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Database Compatibility Issues

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  • Whenever the DBMS type is set to (all) in the properties of the Module, it means that queries are expected to be compatible with all database servers supported by OutSystems.

    If you are not concerned with compatibility issues, you can use SQL statements specific to your database server.

    Using the Dual Table

    In Oracle databases the FROM clause must exist in any SELECT statement even if you're only calculating a scalar value.

    In this situations developers use the Dual table in the From clause of the query. The Dual table is created automatically by the Oracle database with a single column named Dummy, with type Varchar2, and contains a single row with value "X".

    To ensure the compatibility of your queries that use the Dual table, OutSystems creates a Dual table in all supported databases, with the same definition as Oracle databases.

    For All DBMS SQL Server Oracle
    SELECT 2 + 2 FROM Dual SELECT 2 + 2 SELECT 2 + 2 FROM Dual

    Using the getdate() Function

    SQL Server and MySQL make a function available for you that returns the current date and time based on the clock of the database server. To ensure compatibility with Oracle, OutSystems provides its own getdate(). Therefore, you can use this function in your queries, independently of the database type you are using.

    The following table contains of how to use this function.

    For All DBMS SQL Server Oracle
    SELECT getdate() FROM Dual SELECT getdate() SELECT sysdate FROM Dual

    The result of this query can be handled as a Date Time, so you can use Format built-in functions to format the result.

    Using Empty Strings in Query Conditions

    When performing text comparisons in the database, you should be aware that due to the way Oracle DBMS represents empty strings, if you want to fetch records that have an empty text row, you should use a single space between the quotes.

    The following table contains an example in how to design the query with an empty string for the supported databases.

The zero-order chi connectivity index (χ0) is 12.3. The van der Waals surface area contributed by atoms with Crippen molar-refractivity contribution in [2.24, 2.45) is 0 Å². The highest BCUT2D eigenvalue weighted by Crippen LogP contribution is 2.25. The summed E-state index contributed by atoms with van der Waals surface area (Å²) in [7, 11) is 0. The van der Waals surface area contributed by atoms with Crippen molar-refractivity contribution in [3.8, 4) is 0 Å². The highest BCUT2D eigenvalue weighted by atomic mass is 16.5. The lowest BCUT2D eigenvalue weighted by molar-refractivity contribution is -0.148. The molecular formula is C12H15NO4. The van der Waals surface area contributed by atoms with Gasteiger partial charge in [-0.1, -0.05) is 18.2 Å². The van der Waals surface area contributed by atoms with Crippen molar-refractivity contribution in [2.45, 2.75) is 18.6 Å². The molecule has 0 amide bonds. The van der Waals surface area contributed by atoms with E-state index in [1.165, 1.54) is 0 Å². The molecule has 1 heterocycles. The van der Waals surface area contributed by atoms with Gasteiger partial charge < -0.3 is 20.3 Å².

For All DBMS SQL Server Oracle MySQL
    SELECT {User}.*
    FROM {User}
    WHERE {User}.Username = '<single space>'
    SELECT {User}.*
    FROM {User}
    WHERE {User}.Username = ''
    SELECT {User}.*
    FROM {User}
    WHERE {User}.Username = '<single space>'
    SELECT {User}.*
    FROM {User}
    WHERE {User}.Username = ''

    Note that foreign keys for text attributes are stored with a text value if a reference exists, or NULL if there is no reference to a row in another entity.

    Handling Processes and Web Services

    When using an Oracle or DB2 database, you are working at Read Committed isolation level, meaning that you are not able to read data that was not committed yet in a transaction. Because of this, if you call a Process instance or a method of a consumed Web Service, the changes made to entity records will only be available in the Process or Method if you commit the database transaction before the call. Learn more about Handling Transactions.

    Case and Accent Insensitive Searches in Large Text Objects

    Oracle's native case and accent insensitive queries feature does not work with large text objects (LOB). For further information read the section 'Restrictions for LOB Operations' in Oracle's web page Working with LOBs.

    Equality Operator with Text Length Above 2000 Characters

    A Text type variable that has more than 2000 characters is implemented as a CLOB in Oracle. This database system doesn't allow you to use the '=' operator to compare CLOB values. Replace it with the 'like' operator in your Aggregates and Advanced queries.

    To prevent having to replace all your queries when this situation occurs, you can use the 'like' operator whenever you're working with text.

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